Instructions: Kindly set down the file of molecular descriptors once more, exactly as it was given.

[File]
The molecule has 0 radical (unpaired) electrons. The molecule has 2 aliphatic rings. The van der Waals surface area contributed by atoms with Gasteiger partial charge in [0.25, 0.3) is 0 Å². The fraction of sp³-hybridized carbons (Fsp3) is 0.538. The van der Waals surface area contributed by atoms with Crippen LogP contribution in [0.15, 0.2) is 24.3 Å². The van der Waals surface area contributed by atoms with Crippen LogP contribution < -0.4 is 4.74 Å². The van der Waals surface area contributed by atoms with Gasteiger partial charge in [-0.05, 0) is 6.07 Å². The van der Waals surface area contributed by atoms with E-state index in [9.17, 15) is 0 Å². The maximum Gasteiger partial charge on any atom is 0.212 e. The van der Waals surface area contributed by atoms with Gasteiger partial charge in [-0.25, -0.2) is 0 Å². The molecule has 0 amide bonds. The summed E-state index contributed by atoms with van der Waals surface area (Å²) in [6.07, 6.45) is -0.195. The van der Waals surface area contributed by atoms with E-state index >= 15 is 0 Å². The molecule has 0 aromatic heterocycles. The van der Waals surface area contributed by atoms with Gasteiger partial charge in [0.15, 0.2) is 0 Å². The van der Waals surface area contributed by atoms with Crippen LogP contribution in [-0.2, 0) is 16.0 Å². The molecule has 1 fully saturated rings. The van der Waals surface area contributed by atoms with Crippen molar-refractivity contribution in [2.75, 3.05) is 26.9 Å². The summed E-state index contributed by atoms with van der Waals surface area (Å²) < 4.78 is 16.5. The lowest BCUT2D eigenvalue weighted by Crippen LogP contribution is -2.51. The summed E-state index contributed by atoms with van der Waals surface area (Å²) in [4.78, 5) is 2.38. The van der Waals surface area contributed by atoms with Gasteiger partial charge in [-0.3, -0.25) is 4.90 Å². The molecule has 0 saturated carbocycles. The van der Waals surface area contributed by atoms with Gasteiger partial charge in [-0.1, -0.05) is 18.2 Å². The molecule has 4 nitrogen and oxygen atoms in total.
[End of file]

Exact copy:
The molecule has 0 radical (unpaired) electrons. The molecule has 2 aliphatic rings. The van der Waals surface area contributed by atoms with Gasteiger partial charge in [0.25, 0.3) is 0 Å². The fraction of sp³-hybridized carbons (Fsp3) is 0.538. The van der Waals surface area contributed by atoms with Crippen LogP contribution in [0.15, 0.2) is 24.3 Å². The van der Waals surface area contributed by atoms with Crippen LogP contribution < -0.4 is 4.74 Å². The van der Waals surface area contributed by atoms with Gasteiger partial charge in [-0.05, 0) is 6.07 Å². The van der Waals surface area contributed by atoms with E-state index in [9.17, 15) is 0 Å². The maximum Gasteiger partial charge on any atom is 0.212 e. The van der Waals surface area contributed by atoms with Gasteiger partial charge in [-0.25, -0.2) is 0 Å². The molecule has 0 amide bonds. The summed E-state index contributed by atoms with van der Waals surface area (Å²) in [6.07, 6.45) is -0.195. The van der Waals surface area contributed by atoms with E-state index >= 15 is 0 Å². The molecule has 0 aromatic heterocycles. The van der Waals surface area contributed by atoms with Gasteiger partial charge in [0.15, 0.2) is 0 Å². The van der Waals surface area contributed by atoms with Crippen LogP contribution in [-0.2, 0) is 16.0 Å². The molecule has 1 fully saturated rings. The van der Waals surface area contributed by atoms with Crippen molar-refractivity contribution in [2.75, 3.05) is 26.9 Å². The summed E-state index contributed by atoms with van der Waals surface area (Å²) < 4.78 is 16.5. The lowest BCUT2D eigenvalue weighted by Crippen LogP contribution is -2.51. The summed E-state index contributed by atoms with van der Waals surface area (Å²) in [4.78, 5) is 2.38. The van der Waals surface area contributed by atoms with Gasteiger partial charge in [-0.3, -0.25) is 4.90 Å². The molecule has 0 saturated carbocycles. The van der Waals surface area contributed by atoms with Gasteiger partial charge in [-0.1, -0.05) is 18.2 Å². The molecule has 4 nitrogen and oxygen atoms in total.